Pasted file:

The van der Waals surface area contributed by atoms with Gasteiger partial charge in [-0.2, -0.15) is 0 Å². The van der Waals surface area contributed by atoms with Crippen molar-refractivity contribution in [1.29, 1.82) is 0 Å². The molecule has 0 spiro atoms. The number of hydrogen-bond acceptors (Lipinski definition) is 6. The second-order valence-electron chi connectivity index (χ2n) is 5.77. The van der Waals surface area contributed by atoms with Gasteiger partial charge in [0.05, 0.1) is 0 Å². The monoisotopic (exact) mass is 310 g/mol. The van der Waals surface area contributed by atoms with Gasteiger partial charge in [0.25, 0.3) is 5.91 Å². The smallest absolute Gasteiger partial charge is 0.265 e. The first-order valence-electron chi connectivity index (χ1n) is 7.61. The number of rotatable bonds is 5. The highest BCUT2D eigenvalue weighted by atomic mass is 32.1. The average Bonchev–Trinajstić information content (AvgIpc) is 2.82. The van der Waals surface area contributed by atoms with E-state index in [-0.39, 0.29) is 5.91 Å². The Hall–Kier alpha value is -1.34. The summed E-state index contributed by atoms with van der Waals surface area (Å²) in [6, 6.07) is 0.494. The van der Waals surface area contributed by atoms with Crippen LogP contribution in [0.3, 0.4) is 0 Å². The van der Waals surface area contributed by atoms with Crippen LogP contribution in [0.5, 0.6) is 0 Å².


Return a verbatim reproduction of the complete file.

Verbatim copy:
The van der Waals surface area contributed by atoms with Gasteiger partial charge in [-0.2, -0.15) is 0 Å². The van der Waals surface area contributed by atoms with Crippen molar-refractivity contribution in [1.29, 1.82) is 0 Å². The molecule has 0 spiro atoms. The number of hydrogen-bond acceptors (Lipinski definition) is 6. The second-order valence-electron chi connectivity index (χ2n) is 5.77. The van der Waals surface area contributed by atoms with Gasteiger partial charge in [0.05, 0.1) is 0 Å². The monoisotopic (exact) mass is 310 g/mol. The van der Waals surface area contributed by atoms with Gasteiger partial charge in [0.25, 0.3) is 5.91 Å². The smallest absolute Gasteiger partial charge is 0.265 e. The first-order valence-electron chi connectivity index (χ1n) is 7.61. The number of rotatable bonds is 5. The highest BCUT2D eigenvalue weighted by atomic mass is 32.1. The average Bonchev–Trinajstić information content (AvgIpc) is 2.82. The van der Waals surface area contributed by atoms with E-state index in [-0.39, 0.29) is 5.91 Å². The Hall–Kier alpha value is -1.34. The summed E-state index contributed by atoms with van der Waals surface area (Å²) in [6, 6.07) is 0.494. The van der Waals surface area contributed by atoms with Crippen LogP contribution in [0.3, 0.4) is 0 Å². The van der Waals surface area contributed by atoms with Crippen LogP contribution in [0.5, 0.6) is 0 Å².